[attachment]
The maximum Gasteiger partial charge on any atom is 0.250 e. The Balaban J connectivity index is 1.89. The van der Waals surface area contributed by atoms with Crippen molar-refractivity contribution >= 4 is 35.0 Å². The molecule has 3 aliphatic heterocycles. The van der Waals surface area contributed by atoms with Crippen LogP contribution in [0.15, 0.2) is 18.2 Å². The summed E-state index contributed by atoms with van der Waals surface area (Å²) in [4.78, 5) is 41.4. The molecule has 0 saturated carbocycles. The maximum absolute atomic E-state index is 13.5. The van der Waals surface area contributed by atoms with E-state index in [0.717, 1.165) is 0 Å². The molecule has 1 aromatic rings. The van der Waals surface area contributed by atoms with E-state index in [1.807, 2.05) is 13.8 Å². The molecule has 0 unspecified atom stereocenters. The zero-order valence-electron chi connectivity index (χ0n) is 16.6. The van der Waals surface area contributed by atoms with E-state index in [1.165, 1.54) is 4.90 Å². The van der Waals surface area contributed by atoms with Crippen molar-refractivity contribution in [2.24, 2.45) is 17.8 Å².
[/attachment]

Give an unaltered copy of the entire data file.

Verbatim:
The maximum Gasteiger partial charge on any atom is 0.250 e. The Balaban J connectivity index is 1.89. The van der Waals surface area contributed by atoms with Crippen molar-refractivity contribution >= 4 is 35.0 Å². The molecule has 3 aliphatic heterocycles. The van der Waals surface area contributed by atoms with Crippen LogP contribution in [0.15, 0.2) is 18.2 Å². The summed E-state index contributed by atoms with van der Waals surface area (Å²) in [4.78, 5) is 41.4. The molecule has 0 saturated carbocycles. The maximum absolute atomic E-state index is 13.5. The van der Waals surface area contributed by atoms with E-state index in [0.717, 1.165) is 0 Å². The molecule has 1 aromatic rings. The van der Waals surface area contributed by atoms with E-state index in [1.807, 2.05) is 13.8 Å². The molecule has 0 unspecified atom stereocenters. The zero-order valence-electron chi connectivity index (χ0n) is 16.6. The van der Waals surface area contributed by atoms with E-state index in [1.165, 1.54) is 4.90 Å². The van der Waals surface area contributed by atoms with Crippen molar-refractivity contribution in [2.24, 2.45) is 17.8 Å².